Planning session draws city residents
Under state law, municipalities are required to update their comprehensive plan every 10 years. Weirton’s was last updated in 2000. The plan serves as a guide for zoning and planning regulations in the city.
Since January, representatives of Mackin Engineering and members of the Weirton Planning Commission have been discussing the update, meeting with residents, business owners and others.
“This is all part of the process,” Planning Commission Chair Chuck Robinson said.
Brandi Rosselli, manager of planning services for Mackin, noted the process is expected to take approximately one year, and it is important to get information from residents to better understand the thoughts of the community as a new plan is designed.
“We’re just getting started,” Rosselli said. “We want to get some feedback from the public. The plan is basically what you want to see for the future of Weirton.”
Residents offered many ideas throughout the night, noting some of the existing attractions in Weirton such as local public swimming pools, the Weirton museum, several local businesses, summer concert series, the Ohio River, and nearby features including Tomlinson Run State Park, Oglebay, Homer Laughlin and the World’s Largest Teapot.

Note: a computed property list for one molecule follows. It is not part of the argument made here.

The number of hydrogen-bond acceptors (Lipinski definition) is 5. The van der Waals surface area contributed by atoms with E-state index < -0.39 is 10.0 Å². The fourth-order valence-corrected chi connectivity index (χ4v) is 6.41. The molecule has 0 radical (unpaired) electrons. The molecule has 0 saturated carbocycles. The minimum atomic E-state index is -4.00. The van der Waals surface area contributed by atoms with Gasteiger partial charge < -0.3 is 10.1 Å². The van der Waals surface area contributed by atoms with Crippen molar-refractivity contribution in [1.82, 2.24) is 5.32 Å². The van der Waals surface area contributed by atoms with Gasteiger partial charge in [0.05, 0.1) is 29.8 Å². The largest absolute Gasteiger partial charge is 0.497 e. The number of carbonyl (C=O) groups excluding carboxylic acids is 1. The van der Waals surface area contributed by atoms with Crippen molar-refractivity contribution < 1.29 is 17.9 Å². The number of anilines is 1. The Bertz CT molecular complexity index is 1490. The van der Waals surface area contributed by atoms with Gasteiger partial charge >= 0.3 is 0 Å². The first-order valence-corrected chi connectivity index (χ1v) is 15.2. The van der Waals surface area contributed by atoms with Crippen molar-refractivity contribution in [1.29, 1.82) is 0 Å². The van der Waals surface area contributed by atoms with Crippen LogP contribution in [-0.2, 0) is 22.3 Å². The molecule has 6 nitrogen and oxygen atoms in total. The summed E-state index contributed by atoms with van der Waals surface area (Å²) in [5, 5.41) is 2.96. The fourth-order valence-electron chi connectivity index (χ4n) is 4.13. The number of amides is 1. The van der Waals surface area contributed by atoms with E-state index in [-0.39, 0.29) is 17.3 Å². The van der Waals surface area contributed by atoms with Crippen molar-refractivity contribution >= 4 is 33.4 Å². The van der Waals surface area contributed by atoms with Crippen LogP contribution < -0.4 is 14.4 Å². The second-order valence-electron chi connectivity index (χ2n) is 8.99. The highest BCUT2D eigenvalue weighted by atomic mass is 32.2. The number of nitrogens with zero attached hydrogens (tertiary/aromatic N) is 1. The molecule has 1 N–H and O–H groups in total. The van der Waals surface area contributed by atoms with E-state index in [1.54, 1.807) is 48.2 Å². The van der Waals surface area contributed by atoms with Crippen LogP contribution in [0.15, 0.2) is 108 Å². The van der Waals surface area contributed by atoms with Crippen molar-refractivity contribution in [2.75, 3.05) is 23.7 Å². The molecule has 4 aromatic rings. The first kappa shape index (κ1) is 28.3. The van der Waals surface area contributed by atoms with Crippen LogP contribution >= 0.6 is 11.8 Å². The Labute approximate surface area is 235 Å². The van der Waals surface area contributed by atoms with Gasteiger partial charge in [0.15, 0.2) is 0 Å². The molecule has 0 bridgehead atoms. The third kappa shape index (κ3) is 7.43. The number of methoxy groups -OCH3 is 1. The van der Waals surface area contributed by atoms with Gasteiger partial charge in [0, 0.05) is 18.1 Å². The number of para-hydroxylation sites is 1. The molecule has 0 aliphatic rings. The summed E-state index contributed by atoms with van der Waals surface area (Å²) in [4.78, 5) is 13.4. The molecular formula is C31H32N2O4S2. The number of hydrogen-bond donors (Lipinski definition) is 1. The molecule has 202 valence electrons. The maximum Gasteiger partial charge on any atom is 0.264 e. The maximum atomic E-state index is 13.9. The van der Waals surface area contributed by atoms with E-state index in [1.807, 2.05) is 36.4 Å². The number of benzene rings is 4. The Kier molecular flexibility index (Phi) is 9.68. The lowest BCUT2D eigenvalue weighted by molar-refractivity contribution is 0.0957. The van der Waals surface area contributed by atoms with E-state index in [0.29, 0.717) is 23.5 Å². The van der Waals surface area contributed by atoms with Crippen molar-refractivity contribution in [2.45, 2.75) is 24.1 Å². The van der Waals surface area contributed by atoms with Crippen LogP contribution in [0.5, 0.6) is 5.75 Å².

As the comprehensive plan is supposed to be updated every 10 years, it was noted those existing resources will be important as the future is planned.
“We want to make sure we’re laying the groundwork for the next 10 years,” Amy Wiles, lead senior planner for Mackin, said.
Wiles emphasized Mackin wants to make sure the plan reflects the desires of the people of Weirton — residents and business owners — and not just the wishes of city officials. They want a realistic plan, with goals which can be accomplished.
Residents on Wednesday suggested ideas could include increased recreation, including on the river; job development; more youth activities; beautification; housing; an amphitheater facility; a second roadway to access Marland Heights; increased public transit; infrastructure improvements; an overhaul of Main Street; an emphasis on the arts; walking paths; and additional park and ride facilities.
Wiles said it is important to have a focus on both business development and community activities and resources as part of the plan’s development.
“You don’t just want people to work here,” Wiles said. “You want them to live here.”
Robinson agreed, adding for anything to thrive, the community must support it.
Wiles explained Wednesday’s town hall would be the first of four public input sessions, with plans also set to include field visits, stakeholder meetings, focus groups, online surveys and discussions with local youth.
(Howell can be contacted at firstname.lastname@example.org, and followed via Twitter @CHowellWDT)